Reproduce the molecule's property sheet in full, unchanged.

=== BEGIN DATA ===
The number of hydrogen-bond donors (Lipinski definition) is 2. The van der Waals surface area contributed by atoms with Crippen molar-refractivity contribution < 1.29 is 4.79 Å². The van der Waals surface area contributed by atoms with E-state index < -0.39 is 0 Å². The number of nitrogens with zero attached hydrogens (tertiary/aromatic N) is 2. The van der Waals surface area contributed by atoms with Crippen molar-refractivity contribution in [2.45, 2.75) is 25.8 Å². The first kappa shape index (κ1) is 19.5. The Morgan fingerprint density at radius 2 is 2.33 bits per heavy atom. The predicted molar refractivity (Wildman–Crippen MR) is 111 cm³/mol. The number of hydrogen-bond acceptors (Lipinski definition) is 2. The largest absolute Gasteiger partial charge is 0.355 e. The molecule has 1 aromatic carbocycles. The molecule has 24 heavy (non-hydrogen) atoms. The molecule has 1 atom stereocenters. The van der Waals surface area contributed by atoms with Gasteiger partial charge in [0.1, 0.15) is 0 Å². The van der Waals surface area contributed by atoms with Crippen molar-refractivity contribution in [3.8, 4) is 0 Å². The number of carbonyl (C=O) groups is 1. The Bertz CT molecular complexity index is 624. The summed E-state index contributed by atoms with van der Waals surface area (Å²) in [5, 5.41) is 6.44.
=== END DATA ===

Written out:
The number of hydrogen-bond donors (Lipinski definition) is 2. The van der Waals surface area contributed by atoms with Crippen molar-refractivity contribution < 1.29 is 4.79 Å². The van der Waals surface area contributed by atoms with E-state index < -0.39 is 0 Å². The number of nitrogens with zero attached hydrogens (tertiary/aromatic N) is 2. The van der Waals surface area contributed by atoms with Crippen molar-refractivity contribution in [2.45, 2.75) is 25.8 Å². The first kappa shape index (κ1) is 19.5. The Morgan fingerprint density at radius 2 is 2.33 bits per heavy atom. The predicted molar refractivity (Wildman–Crippen MR) is 111 cm³/mol. The number of hydrogen-bond acceptors (Lipinski definition) is 2. The largest absolute Gasteiger partial charge is 0.355 e. The molecule has 1 aromatic carbocycles. The molecule has 24 heavy (non-hydrogen) atoms. The molecule has 1 atom stereocenters. The van der Waals surface area contributed by atoms with Gasteiger partial charge in [0.1, 0.15) is 0 Å². The van der Waals surface area contributed by atoms with Crippen molar-refractivity contribution in [3.8, 4) is 0 Å². The number of carbonyl (C=O) groups is 1. The Bertz CT molecular complexity index is 624. The summed E-state index contributed by atoms with van der Waals surface area (Å²) in [5, 5.41) is 6.44.